In just a few months, Kindle Scout has become a murderously deft purveyor of books seemingly designed only to be inhaled like so many bibliographic nachos. It does not appear, for example, that writers are submitting their sensitive domestic novels or dissections of the Brooklyn literary scene. (In a survey of more than 15 approved or aspirant e-books, the single gut-sparing exception I found was this excerpt about growing up amid the zombie apocalypse, which verges into traditional “middlebrow” territory.) A lot of the titles appear to be fanfic, such as a Dexter knockoff, Dennik, about a suave serial killer. Even the less explicitly derivative stories are touted in promotional copy as spiritual descendants of best-sellers: “Bridget Jones meets the Midwest,” “The Da Vinci Code times ten,” “Harry Potter meets David Sedaris meets Texas.”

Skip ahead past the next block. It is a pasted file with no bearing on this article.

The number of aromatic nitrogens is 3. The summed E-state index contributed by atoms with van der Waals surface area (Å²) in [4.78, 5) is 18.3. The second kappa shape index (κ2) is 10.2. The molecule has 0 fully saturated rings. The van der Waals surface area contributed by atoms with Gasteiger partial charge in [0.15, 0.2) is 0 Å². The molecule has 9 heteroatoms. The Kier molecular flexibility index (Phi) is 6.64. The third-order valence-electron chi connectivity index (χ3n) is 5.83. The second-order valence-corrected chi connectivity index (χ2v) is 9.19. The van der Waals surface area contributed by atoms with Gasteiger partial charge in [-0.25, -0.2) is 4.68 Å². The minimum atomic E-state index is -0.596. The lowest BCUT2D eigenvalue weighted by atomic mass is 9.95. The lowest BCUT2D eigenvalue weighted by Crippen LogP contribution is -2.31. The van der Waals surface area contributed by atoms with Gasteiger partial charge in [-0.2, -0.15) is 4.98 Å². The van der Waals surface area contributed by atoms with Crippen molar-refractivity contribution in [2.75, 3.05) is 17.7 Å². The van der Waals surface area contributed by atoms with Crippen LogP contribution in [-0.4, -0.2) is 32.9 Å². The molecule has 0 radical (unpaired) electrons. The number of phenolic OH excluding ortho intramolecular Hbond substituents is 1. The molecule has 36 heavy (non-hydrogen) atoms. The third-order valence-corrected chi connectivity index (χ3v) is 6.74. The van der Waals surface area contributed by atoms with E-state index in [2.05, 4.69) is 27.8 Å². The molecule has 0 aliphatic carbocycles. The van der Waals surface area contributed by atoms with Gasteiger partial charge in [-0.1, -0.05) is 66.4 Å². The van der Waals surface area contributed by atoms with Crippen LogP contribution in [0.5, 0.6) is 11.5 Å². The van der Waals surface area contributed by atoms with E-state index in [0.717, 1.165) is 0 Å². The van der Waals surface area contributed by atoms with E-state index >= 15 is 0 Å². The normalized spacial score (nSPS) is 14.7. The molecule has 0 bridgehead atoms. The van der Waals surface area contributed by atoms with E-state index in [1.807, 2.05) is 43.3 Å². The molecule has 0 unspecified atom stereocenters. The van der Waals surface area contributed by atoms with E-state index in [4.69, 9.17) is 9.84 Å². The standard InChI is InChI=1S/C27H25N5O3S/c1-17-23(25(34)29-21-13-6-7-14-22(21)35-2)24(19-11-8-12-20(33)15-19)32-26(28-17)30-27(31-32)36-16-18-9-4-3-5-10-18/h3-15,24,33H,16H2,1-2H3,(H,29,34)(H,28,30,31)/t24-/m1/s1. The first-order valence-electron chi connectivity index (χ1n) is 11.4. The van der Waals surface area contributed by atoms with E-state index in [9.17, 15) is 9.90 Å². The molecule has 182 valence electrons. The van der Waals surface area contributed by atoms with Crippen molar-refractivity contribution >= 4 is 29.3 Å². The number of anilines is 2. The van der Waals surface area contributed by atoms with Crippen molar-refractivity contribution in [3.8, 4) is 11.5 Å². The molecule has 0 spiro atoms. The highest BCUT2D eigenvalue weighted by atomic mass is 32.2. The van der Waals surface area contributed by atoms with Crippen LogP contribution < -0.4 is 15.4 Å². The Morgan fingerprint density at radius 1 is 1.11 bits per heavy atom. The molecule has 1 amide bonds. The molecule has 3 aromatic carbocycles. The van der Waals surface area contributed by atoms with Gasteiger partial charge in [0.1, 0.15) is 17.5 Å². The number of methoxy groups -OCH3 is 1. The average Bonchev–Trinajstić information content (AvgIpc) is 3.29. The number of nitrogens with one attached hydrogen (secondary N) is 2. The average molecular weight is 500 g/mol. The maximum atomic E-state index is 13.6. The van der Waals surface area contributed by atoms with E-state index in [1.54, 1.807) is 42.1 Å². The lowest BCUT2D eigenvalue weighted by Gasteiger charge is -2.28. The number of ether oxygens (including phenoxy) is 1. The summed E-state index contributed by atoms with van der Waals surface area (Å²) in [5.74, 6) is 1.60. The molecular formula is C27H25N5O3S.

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The callbacks only serve to emphasize the category difference between Kindle Scout releases and the fun but not hyper-challenging books they invoke. It is possible to take Dexter seriously, but not Dennik. You can grudgingly admit that Dan Brown packs a thrill, but not this guy. I wonder how many of the Amazon users nominating their favorite excerpts are doing so perversely, in the spirit of camp. Under what other auspices could one possibly endorse the howling awfulness of, say, Pit Bulls vs. Aliens? (“As the intent of the invaders becomes clear, Colonel Benjamin Jamison is called upon to lead a military force to stop them. An impressive show of firepower comes up short as the technology of the aliens proves too much. All hope appears lost until the human comrades inadvertently discover one thing that the aliens cannot defend themselves against—and the earth has millions of them.”)